Tricking the mosquito’s “nose”  pg. 2

The object was not simply to discover new knowledge, but also to create “deliverable technologies”—health tools that are both effective and practical. The tools should be inexpensive to produce, easy to distribute and simple enough for people in developing countries to use.

This approach struck a strong cord with Zwiebel. “Ever since… graduate school, I have wanted an opportunity to make a difference,” he says. “I have nothing but love and admiration for basic science, but the idea of working toward a practical application is very satisfying.”

So Zwiebel began rounding up his “dream team” of insect olfactory researchers to take advantage of this opportunity.

First, there was John Carlson, Ph.D., of Yale, an ongoing collaborator who had developed a method for transplanting the mosquito olfactory system into the intensively studied fruit fly Drosophila melanogaster.

Next was Willem Takken, Ph.D., at Wageningen University in the Netherlands, who Zwiebel got to know while he was on a post-doctoral fellowship in Heidelberg.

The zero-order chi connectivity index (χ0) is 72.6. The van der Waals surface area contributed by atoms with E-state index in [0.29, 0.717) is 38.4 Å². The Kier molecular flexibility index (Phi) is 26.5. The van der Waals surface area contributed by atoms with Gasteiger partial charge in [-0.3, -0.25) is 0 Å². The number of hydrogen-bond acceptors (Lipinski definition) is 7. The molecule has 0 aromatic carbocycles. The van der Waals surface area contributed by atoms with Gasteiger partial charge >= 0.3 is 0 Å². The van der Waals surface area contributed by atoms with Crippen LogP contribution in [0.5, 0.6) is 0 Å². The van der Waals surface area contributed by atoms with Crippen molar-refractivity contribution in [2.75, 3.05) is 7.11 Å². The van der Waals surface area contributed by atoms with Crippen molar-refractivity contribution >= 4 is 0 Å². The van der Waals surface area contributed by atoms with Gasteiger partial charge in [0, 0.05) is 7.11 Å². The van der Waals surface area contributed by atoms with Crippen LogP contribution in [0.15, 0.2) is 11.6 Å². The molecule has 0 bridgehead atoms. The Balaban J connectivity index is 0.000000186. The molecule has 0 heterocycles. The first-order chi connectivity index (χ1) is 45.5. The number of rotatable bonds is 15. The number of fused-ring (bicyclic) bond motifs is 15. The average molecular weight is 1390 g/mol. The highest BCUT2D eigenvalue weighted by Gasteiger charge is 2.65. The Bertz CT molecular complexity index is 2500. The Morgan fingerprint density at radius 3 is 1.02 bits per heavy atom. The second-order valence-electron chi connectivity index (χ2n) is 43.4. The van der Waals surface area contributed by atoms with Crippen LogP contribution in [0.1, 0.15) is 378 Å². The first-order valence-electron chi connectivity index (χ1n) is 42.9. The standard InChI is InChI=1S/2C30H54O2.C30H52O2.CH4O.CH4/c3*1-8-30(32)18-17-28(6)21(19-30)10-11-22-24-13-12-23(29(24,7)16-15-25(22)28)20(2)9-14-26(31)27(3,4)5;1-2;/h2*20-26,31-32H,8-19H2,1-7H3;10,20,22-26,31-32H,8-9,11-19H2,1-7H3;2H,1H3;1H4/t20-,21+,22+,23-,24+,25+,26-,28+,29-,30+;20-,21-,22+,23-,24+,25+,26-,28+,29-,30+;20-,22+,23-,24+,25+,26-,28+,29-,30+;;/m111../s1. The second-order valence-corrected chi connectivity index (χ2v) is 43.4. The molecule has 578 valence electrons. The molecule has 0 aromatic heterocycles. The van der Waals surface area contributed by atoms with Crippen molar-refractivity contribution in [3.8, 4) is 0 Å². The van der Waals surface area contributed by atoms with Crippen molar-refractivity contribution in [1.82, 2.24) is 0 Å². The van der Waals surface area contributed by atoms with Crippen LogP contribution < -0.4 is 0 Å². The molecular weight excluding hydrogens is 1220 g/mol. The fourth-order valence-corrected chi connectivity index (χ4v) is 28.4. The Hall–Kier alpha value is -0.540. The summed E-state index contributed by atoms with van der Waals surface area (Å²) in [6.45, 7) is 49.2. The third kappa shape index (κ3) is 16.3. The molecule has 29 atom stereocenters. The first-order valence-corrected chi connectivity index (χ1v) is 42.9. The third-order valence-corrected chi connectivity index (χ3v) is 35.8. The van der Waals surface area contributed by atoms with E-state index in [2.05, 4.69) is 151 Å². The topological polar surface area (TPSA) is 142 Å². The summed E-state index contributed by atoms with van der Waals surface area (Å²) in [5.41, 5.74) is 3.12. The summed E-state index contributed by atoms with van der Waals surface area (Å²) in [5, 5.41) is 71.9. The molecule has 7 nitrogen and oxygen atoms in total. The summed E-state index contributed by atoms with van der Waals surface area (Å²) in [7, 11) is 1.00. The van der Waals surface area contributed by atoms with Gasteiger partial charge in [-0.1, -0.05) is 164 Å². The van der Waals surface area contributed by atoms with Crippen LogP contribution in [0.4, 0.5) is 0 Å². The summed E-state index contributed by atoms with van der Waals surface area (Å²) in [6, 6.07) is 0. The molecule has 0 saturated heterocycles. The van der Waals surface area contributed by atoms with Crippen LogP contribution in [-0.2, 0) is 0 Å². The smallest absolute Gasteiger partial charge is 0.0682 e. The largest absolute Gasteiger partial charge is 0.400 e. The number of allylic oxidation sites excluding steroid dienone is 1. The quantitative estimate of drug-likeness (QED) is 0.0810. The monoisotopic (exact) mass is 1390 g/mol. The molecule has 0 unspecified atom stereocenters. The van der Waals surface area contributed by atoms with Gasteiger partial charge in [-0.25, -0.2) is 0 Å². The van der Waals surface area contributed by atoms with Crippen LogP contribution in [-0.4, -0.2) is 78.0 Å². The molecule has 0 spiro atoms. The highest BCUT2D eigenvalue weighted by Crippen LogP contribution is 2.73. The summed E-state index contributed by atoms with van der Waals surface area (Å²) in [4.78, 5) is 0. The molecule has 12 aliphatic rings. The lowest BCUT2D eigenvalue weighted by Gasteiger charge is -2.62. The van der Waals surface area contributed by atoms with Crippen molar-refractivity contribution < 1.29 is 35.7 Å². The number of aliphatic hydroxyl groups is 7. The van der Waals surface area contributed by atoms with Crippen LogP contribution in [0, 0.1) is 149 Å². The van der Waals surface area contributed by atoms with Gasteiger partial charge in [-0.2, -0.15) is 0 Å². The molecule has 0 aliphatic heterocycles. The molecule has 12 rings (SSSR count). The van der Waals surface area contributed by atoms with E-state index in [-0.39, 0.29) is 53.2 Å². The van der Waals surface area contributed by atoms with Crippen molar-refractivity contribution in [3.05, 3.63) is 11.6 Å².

Takken, who is a leading expert on mosquito behavior, had extensive experience and contacts in Africa. He was instrumental in recruiting Gerry Killeen, Ph.D., from the Ifakara Health Research and Development Centre in Tanzania and David Conway, Ph.D., from the Medical Research Council Laboratories in The Gambia.

Deadliest animal

“Every one of the people who are involved, both the principals and the supporting scientists, have made critical insights and contributions over the last two decades. So, for me, it is really an honor to act as the coordinator,” Zwiebel says.

The Seattle meeting was the beginning of what proved to be an extremely long and arduous process. At the end of 2003, the scientific board issued a request for letters of intent from research groups interested in participating, and received more than 1,500.

After reviewing these letters, the board invited 450 groups, including the Vanderbilt-led team, to submit proposals.

“This was the most extensive grant application I have ever been involved with,” Zwiebel says. It took him and his colleagues several hectic months filled with international teleconference calls and thousands of e-mails to prepare their proposal.

“We were all exhausted when we finally submitted our proposal in June 2004,” he recalls. “I felt completely drained but, at the same time, I felt that it was the best proposal that I had ever written and that we said exactly what we wanted to say.”

Six month later, Zwiebel and his colleagues learned that their effort had been successful: Theirs was one of only 40-odd proposals selected for negotiations for funding. The negotiations continued for several months before the initiative announced, in June 2005, that it had offered 43 grants totaling $436.6 million to support research into a broad range of innovative research projects.

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